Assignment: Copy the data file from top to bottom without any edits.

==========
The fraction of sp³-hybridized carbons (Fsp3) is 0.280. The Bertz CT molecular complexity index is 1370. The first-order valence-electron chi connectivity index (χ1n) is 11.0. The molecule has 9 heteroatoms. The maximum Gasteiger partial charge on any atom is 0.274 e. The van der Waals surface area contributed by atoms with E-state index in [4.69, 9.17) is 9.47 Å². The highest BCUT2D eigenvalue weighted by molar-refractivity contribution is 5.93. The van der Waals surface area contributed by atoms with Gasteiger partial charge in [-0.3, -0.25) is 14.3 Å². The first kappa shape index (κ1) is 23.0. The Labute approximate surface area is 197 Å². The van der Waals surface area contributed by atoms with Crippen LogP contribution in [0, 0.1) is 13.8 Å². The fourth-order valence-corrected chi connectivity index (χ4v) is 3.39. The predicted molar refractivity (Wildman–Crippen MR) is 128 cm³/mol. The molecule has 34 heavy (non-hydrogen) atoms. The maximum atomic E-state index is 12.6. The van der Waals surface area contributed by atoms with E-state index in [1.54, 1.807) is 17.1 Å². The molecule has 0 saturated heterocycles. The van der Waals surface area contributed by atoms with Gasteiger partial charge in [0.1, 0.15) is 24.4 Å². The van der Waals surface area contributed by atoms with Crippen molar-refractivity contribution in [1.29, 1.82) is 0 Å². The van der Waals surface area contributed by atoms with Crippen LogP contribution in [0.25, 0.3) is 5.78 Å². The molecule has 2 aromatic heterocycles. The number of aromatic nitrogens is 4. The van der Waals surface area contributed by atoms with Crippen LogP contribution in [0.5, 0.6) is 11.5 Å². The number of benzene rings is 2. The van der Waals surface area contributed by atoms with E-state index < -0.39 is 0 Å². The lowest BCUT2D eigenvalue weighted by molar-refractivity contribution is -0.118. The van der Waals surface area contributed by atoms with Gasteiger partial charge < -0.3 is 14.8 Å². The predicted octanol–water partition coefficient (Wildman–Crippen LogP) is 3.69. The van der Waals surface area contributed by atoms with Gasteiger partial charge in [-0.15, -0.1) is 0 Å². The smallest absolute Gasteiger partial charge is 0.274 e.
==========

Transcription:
The fraction of sp³-hybridized carbons (Fsp3) is 0.280. The Bertz CT molecular complexity index is 1370. The first-order valence-electron chi connectivity index (χ1n) is 11.0. The molecule has 9 heteroatoms. The maximum Gasteiger partial charge on any atom is 0.274 e. The van der Waals surface area contributed by atoms with E-state index in [4.69, 9.17) is 9.47 Å². The highest BCUT2D eigenvalue weighted by molar-refractivity contribution is 5.93. The van der Waals surface area contributed by atoms with Gasteiger partial charge in [-0.3, -0.25) is 14.3 Å². The first kappa shape index (κ1) is 23.0. The Labute approximate surface area is 197 Å². The van der Waals surface area contributed by atoms with Crippen LogP contribution in [0, 0.1) is 13.8 Å². The fourth-order valence-corrected chi connectivity index (χ4v) is 3.39. The predicted molar refractivity (Wildman–Crippen MR) is 128 cm³/mol. The molecule has 34 heavy (non-hydrogen) atoms. The maximum atomic E-state index is 12.6. The van der Waals surface area contributed by atoms with E-state index in [1.54, 1.807) is 17.1 Å². The molecule has 0 saturated heterocycles. The van der Waals surface area contributed by atoms with Gasteiger partial charge in [0.1, 0.15) is 24.4 Å². The van der Waals surface area contributed by atoms with Crippen molar-refractivity contribution in [1.29, 1.82) is 0 Å². The van der Waals surface area contributed by atoms with Crippen LogP contribution in [0.25, 0.3) is 5.78 Å². The molecule has 2 aromatic heterocycles. The number of aromatic nitrogens is 4. The van der Waals surface area contributed by atoms with Crippen LogP contribution in [0.5, 0.6) is 11.5 Å². The number of benzene rings is 2. The van der Waals surface area contributed by atoms with E-state index < -0.39 is 0 Å². The lowest BCUT2D eigenvalue weighted by molar-refractivity contribution is -0.118. The van der Waals surface area contributed by atoms with Gasteiger partial charge < -0.3 is 14.8 Å². The predicted octanol–water partition coefficient (Wildman–Crippen LogP) is 3.69. The van der Waals surface area contributed by atoms with Gasteiger partial charge in [-0.15, -0.1) is 0 Å². The smallest absolute Gasteiger partial charge is 0.274 e.